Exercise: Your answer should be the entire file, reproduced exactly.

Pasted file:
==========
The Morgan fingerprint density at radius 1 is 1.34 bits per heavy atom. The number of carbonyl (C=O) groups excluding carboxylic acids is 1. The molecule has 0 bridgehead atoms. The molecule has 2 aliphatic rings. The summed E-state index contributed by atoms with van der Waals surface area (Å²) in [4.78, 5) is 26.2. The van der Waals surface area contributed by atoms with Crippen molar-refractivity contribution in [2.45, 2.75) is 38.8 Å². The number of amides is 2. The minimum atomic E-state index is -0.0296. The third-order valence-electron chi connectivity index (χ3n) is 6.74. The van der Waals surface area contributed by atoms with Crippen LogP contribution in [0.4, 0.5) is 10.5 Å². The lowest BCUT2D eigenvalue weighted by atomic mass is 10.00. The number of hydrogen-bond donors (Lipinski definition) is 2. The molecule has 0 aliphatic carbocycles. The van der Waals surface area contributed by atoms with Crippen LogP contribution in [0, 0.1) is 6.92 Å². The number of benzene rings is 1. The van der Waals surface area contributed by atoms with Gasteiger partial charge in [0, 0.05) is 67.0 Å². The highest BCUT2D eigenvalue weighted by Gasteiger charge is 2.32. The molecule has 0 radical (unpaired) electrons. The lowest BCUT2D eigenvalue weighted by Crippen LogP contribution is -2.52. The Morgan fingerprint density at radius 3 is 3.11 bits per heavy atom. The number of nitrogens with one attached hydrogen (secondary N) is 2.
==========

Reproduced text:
The Morgan fingerprint density at radius 1 is 1.34 bits per heavy atom. The number of carbonyl (C=O) groups excluding carboxylic acids is 1. The molecule has 0 bridgehead atoms. The molecule has 2 aliphatic rings. The summed E-state index contributed by atoms with van der Waals surface area (Å²) in [4.78, 5) is 26.2. The van der Waals surface area contributed by atoms with Crippen molar-refractivity contribution in [2.45, 2.75) is 38.8 Å². The number of amides is 2. The minimum atomic E-state index is -0.0296. The third-order valence-electron chi connectivity index (χ3n) is 6.74. The van der Waals surface area contributed by atoms with Crippen LogP contribution in [0.4, 0.5) is 10.5 Å². The lowest BCUT2D eigenvalue weighted by atomic mass is 10.00. The number of hydrogen-bond donors (Lipinski definition) is 2. The molecule has 0 aliphatic carbocycles. The van der Waals surface area contributed by atoms with Crippen LogP contribution in [0, 0.1) is 6.92 Å². The number of benzene rings is 1. The van der Waals surface area contributed by atoms with Gasteiger partial charge in [0, 0.05) is 67.0 Å². The highest BCUT2D eigenvalue weighted by Gasteiger charge is 2.32. The molecule has 0 radical (unpaired) electrons. The lowest BCUT2D eigenvalue weighted by Crippen LogP contribution is -2.52. The Morgan fingerprint density at radius 3 is 3.11 bits per heavy atom. The number of nitrogens with one attached hydrogen (secondary N) is 2.